JUNE EVENTS at the London Review Bookshop, 14 Bury Place, London WC1A 2JL
Tel: 020 7269 9030 Fax: 020 7269 9033
George Saunders 31 May at 7 p.m.
George Saunders, whose work has been described by Thomas Pynchon as "graceful, dark, authentic and funny", and who was recognized as one of the 20 best American fiction writers by the New Yorker, will discuss and read from his new collection of short stories, The Brief and Frightening Reign of Phil (Bloomsbury), which includes the winner of the National Magazine Award, The Red Bow. He will be in conversation with Scarlett Thomas.
Gautam Malkani on Londonstani 8 June at 7 p.m.
One of this year's most talked about novels, Londonstani, set close to the Heathrow feed roads of Hounslow, exposes a city where young Asians struggle to assert their own brands of Britishness whilst simultaneously trying to preserve ties to their parents' traditions. Written in the swirling slang of these young men, it explores aggressive machismo, tribalism and racial integration in Britain's neglected suburban communities.
Stephen O'Shea: The Cross and the Crescent 21 June at 7 p.m.
In partnership with the British Museum and as part of their Middle East Now programme (18 May to 3 September), Stephen O'Shea will read from his new book Sea of Faith (Profile) and lead a discussion with Robert Irwin and Inayat Bunglawala on the shared history of Islam and Christianity, and the lessons that can be learnt from the past.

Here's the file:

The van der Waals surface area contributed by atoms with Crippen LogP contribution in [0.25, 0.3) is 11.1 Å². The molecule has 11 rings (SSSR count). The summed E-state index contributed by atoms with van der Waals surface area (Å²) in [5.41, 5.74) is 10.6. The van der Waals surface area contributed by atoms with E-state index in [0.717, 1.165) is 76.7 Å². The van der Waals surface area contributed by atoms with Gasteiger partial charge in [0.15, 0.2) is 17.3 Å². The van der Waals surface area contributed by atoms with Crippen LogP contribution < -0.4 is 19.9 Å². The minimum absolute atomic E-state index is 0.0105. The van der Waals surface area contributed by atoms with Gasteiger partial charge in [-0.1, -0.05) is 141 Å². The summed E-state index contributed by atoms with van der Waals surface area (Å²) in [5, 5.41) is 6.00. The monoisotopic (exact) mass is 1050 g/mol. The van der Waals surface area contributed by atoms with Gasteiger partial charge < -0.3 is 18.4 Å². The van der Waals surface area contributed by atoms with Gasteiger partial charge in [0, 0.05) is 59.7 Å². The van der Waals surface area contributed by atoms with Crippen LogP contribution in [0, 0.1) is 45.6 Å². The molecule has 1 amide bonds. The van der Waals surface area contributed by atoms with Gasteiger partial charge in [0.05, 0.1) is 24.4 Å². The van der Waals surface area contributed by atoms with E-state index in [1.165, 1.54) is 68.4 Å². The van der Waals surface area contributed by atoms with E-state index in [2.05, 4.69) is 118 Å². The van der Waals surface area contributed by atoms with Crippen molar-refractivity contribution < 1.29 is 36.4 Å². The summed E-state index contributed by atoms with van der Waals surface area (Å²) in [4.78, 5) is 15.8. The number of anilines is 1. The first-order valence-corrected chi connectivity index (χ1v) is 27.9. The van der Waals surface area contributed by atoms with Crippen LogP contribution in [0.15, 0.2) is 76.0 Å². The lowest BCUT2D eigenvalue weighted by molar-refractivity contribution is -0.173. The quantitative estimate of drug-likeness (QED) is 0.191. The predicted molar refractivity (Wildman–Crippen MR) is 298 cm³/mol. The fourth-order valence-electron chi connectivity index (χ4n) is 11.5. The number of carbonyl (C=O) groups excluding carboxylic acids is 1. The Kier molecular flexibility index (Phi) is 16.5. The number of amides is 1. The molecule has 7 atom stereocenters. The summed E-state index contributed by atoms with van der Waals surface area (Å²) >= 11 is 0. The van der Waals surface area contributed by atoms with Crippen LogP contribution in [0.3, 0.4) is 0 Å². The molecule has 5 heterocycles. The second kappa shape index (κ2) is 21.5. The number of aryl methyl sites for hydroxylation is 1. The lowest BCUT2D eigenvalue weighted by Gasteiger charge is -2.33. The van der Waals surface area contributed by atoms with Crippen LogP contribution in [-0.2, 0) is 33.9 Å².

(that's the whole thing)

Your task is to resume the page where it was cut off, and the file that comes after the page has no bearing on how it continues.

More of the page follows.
NB This event takes place in the Reading Room of the British Museum. Tickets are £5 (£3 LRB subscribers) and are only available from the BM box office (0207 323 8181 or email@example.com).Further details at: http://www.thebritishmuseum.ac.uk/middleeastnow
Platonov's Fourteen Little Red Huts 29 June at 7 p.m.
In association with Academia Rossica, Robert Chandler, leading translator of the Russian writer Andrei Platonov, will introduce the play, explain how it came to be written and compare the relative differences in translating a play from prose. After a brief interval, a shortened version of the play will be performed by professional actors under the direction of Noah Birksted-Breen of the International Freedom Network. The play, written in 1932-3, addresses the hunger, trauma and confusion which accompanied a period of rapid collectivization and the unmasking of unexpected "class enemies".
Other Events upcoming:
* Bill Buford on Heat July 13
* Michael McClure on The Beard July 24
* Jenny Diski July 27
* Banipal Arabic Writers August 15
* Andrew O'Hagan on Be Near Me September 13 (changed from August 31)